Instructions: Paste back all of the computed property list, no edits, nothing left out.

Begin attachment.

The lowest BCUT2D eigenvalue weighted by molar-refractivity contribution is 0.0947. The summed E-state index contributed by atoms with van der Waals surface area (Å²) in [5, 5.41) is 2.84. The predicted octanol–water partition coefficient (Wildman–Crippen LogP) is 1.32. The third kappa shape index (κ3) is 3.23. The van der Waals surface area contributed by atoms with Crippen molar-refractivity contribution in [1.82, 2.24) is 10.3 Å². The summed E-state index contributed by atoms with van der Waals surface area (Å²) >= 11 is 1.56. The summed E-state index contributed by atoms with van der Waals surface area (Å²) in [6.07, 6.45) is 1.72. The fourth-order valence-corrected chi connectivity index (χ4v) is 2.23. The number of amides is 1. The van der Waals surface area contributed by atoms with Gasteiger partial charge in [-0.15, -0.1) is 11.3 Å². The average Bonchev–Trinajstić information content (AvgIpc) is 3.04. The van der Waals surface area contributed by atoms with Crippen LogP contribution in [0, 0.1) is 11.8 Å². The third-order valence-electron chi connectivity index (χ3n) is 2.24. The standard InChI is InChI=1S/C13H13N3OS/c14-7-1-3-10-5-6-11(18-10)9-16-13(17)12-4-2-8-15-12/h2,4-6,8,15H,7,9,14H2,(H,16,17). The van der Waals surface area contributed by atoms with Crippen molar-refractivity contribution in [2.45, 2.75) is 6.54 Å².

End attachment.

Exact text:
The lowest BCUT2D eigenvalue weighted by molar-refractivity contribution is 0.0947. The summed E-state index contributed by atoms with van der Waals surface area (Å²) in [5, 5.41) is 2.84. The predicted octanol–water partition coefficient (Wildman–Crippen LogP) is 1.32. The third kappa shape index (κ3) is 3.23. The van der Waals surface area contributed by atoms with Crippen molar-refractivity contribution in [1.82, 2.24) is 10.3 Å². The summed E-state index contributed by atoms with van der Waals surface area (Å²) >= 11 is 1.56. The summed E-state index contributed by atoms with van der Waals surface area (Å²) in [6.07, 6.45) is 1.72. The fourth-order valence-corrected chi connectivity index (χ4v) is 2.23. The number of amides is 1. The van der Waals surface area contributed by atoms with Gasteiger partial charge in [-0.15, -0.1) is 11.3 Å². The average Bonchev–Trinajstić information content (AvgIpc) is 3.04. The van der Waals surface area contributed by atoms with Crippen LogP contribution in [0, 0.1) is 11.8 Å². The third-order valence-electron chi connectivity index (χ3n) is 2.24. The standard InChI is InChI=1S/C13H13N3OS/c14-7-1-3-10-5-6-11(18-10)9-16-13(17)12-4-2-8-15-12/h2,4-6,8,15H,7,9,14H2,(H,16,17). The van der Waals surface area contributed by atoms with Crippen molar-refractivity contribution in [2.45, 2.75) is 6.54 Å².